The moment I saw the pink colorway of the Panda-rama collection by Maude Asbury for Blend Fabrics, I knew the Garnet Dress, Skirt and Top pattern for Girls would be perfect to showcase these playful prints.  The pattern is available in sizes 12 months – 10 years and includes the dress pattern with knit bodice and woven or knit skirt, long or short sleeves, and a sweet woven collar, as well as views for making a knit top and a circle skirt that can be sewn using woven or knit fabric.  The skirt on the dress or separate skirt can be made with either a single fabric print or with fabric panels and features a knit waistband.  Of course I was going to use those panels to feature Panda-Rama’s adorable pandas, lanterns, and geometric prints!

Blend Fabrics has provided us this fabric free of charge but all opinions are our own.

The top is made with cotton/lycra knit fabric, and I used the Pink Pin Tip tutorial in the Garnet pattern for the ruched long sleeves.  I love ruching as it adds a bit of fanciness to an otherwise simple top.  I also appliqued that sweet little panda face because, well, pandas!

The pattern also includes a darling woven collar, but I decided to just add a simple neckband to let the fabric necklaces we’re making stand out.  You can revisit our tutorial on Omitting the Collar on the Garnet Dress/How to Sew a Neckband on Any Knit Tee if you would like to do this too.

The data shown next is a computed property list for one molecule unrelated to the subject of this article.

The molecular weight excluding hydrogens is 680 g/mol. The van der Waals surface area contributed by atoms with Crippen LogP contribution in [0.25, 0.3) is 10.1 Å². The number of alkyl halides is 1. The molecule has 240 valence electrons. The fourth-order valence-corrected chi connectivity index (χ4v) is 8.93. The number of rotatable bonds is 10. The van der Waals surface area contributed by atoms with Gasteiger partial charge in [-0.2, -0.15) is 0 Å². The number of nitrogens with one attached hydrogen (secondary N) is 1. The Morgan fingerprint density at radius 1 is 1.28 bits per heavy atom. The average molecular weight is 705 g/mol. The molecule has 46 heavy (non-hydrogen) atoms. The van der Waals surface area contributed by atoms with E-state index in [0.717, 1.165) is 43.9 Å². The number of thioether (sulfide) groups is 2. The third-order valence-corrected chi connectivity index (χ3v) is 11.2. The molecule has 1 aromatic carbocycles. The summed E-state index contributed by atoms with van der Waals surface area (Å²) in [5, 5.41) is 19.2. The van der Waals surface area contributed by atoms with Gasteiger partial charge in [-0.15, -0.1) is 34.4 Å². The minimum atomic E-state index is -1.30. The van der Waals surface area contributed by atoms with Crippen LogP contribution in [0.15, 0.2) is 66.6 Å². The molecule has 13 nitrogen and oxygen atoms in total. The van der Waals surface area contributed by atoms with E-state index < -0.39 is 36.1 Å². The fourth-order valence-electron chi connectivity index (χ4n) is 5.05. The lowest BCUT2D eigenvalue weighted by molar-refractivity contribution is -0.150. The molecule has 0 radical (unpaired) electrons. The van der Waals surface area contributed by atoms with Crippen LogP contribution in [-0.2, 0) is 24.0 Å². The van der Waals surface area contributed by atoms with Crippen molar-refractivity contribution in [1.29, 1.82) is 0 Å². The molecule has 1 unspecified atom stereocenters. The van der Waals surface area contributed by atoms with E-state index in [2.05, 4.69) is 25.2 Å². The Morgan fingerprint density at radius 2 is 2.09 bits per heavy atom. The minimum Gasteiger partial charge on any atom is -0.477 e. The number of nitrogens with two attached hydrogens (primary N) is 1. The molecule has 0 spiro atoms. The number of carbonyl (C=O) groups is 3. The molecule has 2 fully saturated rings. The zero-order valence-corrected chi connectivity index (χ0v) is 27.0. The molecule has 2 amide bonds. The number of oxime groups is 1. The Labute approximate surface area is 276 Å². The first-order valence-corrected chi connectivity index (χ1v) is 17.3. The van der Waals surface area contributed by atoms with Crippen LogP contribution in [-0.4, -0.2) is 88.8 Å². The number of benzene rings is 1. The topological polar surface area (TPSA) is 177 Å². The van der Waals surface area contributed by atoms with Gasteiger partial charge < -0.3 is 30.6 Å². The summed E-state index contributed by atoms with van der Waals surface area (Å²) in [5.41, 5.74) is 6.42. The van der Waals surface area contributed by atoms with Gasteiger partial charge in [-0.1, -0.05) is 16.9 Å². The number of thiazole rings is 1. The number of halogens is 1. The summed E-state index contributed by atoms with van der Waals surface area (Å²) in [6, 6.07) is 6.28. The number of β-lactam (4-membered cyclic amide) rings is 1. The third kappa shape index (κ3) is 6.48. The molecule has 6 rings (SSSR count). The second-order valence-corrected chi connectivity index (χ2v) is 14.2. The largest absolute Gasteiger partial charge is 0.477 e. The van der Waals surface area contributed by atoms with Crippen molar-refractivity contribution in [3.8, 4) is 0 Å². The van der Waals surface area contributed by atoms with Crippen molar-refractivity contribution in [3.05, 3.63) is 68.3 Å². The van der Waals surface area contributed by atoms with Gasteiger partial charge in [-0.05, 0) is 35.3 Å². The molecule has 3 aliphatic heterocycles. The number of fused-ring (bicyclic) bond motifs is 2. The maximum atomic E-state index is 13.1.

Making a fabric bead necklace (and bracelet) is such a fun way to showcase the tonal geometric prints.  The wooden beads also add a fun bit of color and break up the pattern.

You can also make a fabric bead necklace without visible beads, like we did here with the hanging lanterns print.  Instead of using more beads for contrast, we simply used knots.  The ring is sewn on using a zipper foot.

To make these fabric bead necklaces and bracelets, you will need fabric and larger sized beads.  We used three different sizes.  If you would like to make the fabric bead necklace with the gold ring, you would also need one of those.  I was able to find the beads and the ring in the macrame section of my local craft shop.  The wooden beads are also non-toxic, and although we left them natural, you can always paint them to match the fabric too if that’s your thing.